That qualifier was necessary. Passenger ships were designed around comfort and convenience, especially considering how unlike regular life space travel was, the vast interstellar distances making connection to the internet impractical. Passenger ships were thus designed to allow people to get away from each other as well as to help them congregate. Part of this was large bedrooms for the passengers, since many of the passengers would spent most of their time there.
When the group made its way through the inner decks to the deck with the sleeping rooms, they saw that the berths were not what one would call spacious, though if you were familiar with historical cargo ship designs you would have to be in an ungenerous mood to call them cramped. Each had a single long bed, a small closet with drawers built into it for clothing, and a fold-out desk which took the place of the foot of the bed once the bed was folded up into storage.
“What do you do for a chair?” Hannah asked.
Kari pointed to the wall under the bed.
“You just text it the chair command, and it folds into place.”
She demonstrated, and a thinly cushioned chair came out.
“You can adjust the cushioning by command, as a percentage of maximum cushiness.”
She sent it what Fr. Xris presumed was the 100% command, because it puffed up resembling a French feather cushion recently fluffed by a conscientious, if not enthusiastic, servant.
At the same time that Hannah was thinking about how tiny the room was, Xiao was impressed by how it had a desk as well as a bed in a single room! When he had been a hand on a cargo ship, the berths were arranged with three people to a room, and had no provisions for anything but sleeping.
Kari then took them on a quick tour of the other parts of the ship which would normally be open to them. The lounge was surprisingly spacious, and Fr. Xris guessed that this was where the crew was meant to spend most of their time. The cafeteria was a long, narrow room with one table running its length. There were two communal bathrooms, one for males and the other for females. They were equipped with showers, though there were only two showers in each. The bath water system only carried enough water to run four showers at once. (The showers were high efficiency immediate reclamation systems which ran a continuous loop of water. Water is heavy, and weight costs fuel.)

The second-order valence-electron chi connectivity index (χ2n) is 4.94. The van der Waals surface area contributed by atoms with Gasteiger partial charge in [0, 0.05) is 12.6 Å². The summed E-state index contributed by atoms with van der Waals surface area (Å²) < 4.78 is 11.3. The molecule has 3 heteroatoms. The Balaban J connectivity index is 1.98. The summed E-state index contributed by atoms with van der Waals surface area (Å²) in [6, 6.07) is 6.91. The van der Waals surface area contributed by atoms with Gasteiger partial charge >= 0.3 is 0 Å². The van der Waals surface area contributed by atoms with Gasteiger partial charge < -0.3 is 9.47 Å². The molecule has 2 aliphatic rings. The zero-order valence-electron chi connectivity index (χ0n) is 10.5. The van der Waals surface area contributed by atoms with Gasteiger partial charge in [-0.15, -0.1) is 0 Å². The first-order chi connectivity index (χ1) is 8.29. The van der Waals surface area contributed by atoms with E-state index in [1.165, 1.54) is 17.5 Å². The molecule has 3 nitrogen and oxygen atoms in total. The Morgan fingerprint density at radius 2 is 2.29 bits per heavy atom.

Kari timed things so that the tour of the ship ended right as she needed to go meet the fourth passenger, and she left them in the lounge while she fetched him.
“What have we gotten ourselves into?” Hannah asked, possibly jokingly.
“I do not understand your concern” Xiao said. “This ship is practically a luxury liner.”
“I take it that you’ve been on more primitive ships?” Fr. Xris asked.
“Yes,” Xiao said. “Two, but they were both Shue class cargo ships. They are old designs, and are not meant for the same sort of deep space trips as the Hopeful. The newer of the ships I was on was built eighty years ago, and then it was a sixty year old design. One hundred and forty years ago, people were willing to put up with very little comfort in exchange for being in space for a month.”
The silence that followed made Fr. Xris feel free to change the subject.
“Do you read much?” Fr. Xris asked Hannah.
“Some,” she said. “Not that much. I like playing games. Swordcraft is my favorite—it’s an online game. I like the social part as much as the game itself.”
“Online games do not work in deep space,” Xiao said. “Some of the passenger lines run their own ORG servers, but I doubt the shipping line has spent that money for a cargo ship. I have brought some single player sword and sorcery games. I can lend them to you, if you like.”
“Thanks,” Hannah said. It would make the trip better, but she was still apprehensive.